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Children’s Commissioner’s Attendance Audit

Earlier this week, the Children’s Commissioner published her report ‘The Voices of England’s Missing Children‘ – an audit into attendance in England’s schools.

Whilst identifying some of the issues surrounding school attendance and the challenges thrown up by experiences of many during the covid pandemic, the report calls for 100% of children to be back in school at the start of the new school year in September. Perhaps best regarded as a “call to action”, this will be impossible to achieve between now and September and carries significant risks for children and young people with SEND.

If the schools’ system focuses crudely on attendance, the wrong solutions will be pursued and punitive measures used to coerce families to make their children attend school when they are not ready, not properly supported, enrolled in an appropriate setting or in some cases not even assigned to any school. The report has its sights only on school attendance, not the very valid
reasons why many children are not attending school and the steps necessary to support schools and families in getting a child into school – for example a whole school approach or the strategies adopted by the autism in schools project

The report lays out six recommendations for the system relating to attendance covering a wide range of reasons why children may be out of school from exclusions to children who cannot attend because of caring responsibilities at home. We are very supportive of some of the recommendations in the report,
most notably the recommendation that decisions about children’s education need to be made “with children, their families and other adults in their lives.”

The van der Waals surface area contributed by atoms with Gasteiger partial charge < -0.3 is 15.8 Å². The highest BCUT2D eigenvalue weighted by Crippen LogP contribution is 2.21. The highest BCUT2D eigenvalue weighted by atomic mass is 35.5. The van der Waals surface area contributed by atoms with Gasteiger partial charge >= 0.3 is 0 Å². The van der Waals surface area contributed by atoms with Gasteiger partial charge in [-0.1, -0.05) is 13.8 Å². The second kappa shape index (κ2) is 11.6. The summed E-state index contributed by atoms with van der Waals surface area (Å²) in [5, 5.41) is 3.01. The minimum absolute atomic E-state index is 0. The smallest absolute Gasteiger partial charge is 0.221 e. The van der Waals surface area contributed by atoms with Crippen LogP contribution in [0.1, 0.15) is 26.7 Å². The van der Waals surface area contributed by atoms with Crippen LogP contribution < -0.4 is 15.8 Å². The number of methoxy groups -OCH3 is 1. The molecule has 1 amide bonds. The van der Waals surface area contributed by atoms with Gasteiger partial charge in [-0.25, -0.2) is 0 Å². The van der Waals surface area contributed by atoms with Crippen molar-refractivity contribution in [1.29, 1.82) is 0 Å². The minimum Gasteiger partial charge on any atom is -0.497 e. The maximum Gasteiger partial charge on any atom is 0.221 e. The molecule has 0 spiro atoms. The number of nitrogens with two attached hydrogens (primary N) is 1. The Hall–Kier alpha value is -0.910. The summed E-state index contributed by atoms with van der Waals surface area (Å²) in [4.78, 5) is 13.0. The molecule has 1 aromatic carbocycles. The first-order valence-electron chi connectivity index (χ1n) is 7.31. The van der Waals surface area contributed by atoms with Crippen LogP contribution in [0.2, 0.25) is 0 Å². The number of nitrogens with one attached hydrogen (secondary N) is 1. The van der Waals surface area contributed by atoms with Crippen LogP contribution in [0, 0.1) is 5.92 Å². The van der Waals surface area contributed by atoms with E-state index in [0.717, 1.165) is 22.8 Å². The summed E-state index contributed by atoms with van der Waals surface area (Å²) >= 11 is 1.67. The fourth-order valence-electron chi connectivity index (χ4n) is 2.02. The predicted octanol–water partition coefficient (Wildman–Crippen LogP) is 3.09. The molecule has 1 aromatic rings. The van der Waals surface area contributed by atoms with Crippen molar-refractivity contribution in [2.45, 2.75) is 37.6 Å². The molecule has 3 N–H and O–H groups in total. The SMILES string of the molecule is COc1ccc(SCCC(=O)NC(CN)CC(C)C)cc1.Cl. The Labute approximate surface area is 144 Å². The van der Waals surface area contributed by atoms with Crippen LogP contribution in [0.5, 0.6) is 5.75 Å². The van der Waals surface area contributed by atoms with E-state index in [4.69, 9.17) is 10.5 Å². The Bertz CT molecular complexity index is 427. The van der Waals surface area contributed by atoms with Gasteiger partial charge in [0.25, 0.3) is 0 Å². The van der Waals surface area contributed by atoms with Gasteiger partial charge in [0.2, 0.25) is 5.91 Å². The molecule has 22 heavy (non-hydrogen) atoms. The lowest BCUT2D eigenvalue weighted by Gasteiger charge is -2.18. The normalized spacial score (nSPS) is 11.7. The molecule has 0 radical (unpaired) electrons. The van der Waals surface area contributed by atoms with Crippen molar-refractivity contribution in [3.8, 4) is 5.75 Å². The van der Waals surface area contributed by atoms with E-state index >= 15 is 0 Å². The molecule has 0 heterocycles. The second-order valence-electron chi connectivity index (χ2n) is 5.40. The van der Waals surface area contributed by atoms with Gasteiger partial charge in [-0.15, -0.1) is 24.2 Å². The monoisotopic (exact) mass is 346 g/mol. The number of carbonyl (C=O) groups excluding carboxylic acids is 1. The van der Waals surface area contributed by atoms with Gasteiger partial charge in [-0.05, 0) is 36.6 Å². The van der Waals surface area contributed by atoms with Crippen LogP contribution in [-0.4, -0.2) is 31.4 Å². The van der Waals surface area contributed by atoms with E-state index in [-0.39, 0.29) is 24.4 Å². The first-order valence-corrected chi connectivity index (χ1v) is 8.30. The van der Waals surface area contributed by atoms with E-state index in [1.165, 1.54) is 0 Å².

However, we have serious concerns about other aspects of the report:

  • Whilst we agree that school is the right place for the majority of children, for some children this is only true if they have access to the right school and / or the right support. The shortage of suitable school places means that many children with SEND are not in the right environment and the well documented issues with the SEND system mean that even those that struggle because they cannot access the right support from education, health and social care services.
  • The report talks about “exclusion as a trigger for intervention” – this is far too late. By the time a child is excluded, the damage is done. The NNPCF have consistently argued for a clearer framework that guarantees early intervention when families identify concerns – NOT when a child reaches crisis point. This principle has formed the basis of our input into the SEND review.
  • The report asks for school leaders to have a “relentless focus on attendance”. This puts the cart before the horse. All system leaders, school, health and social care need to have a relentless focus on the right support – for many children, poor attendance at school is a symptom of poor support. Moreover, additional pressure on children to attend when they are not able to will do nothing but further damage relationships between schools and families and amplify any existing anxieties children may have.
  • Throughout the report, the emphasis seems to be on the child and family to change with little attention given for the need for the school or health and social care services to change, make reasonable adjustments or step up earlier to provide the right support. The Equalities Act is unequivocal that schools must not disadvantage children with protected characteristics, sadly too many do just that

For more of our representations on school attendance see Attendance, behaviour and exclusions – National Network of Parent Carer Forums C.I.C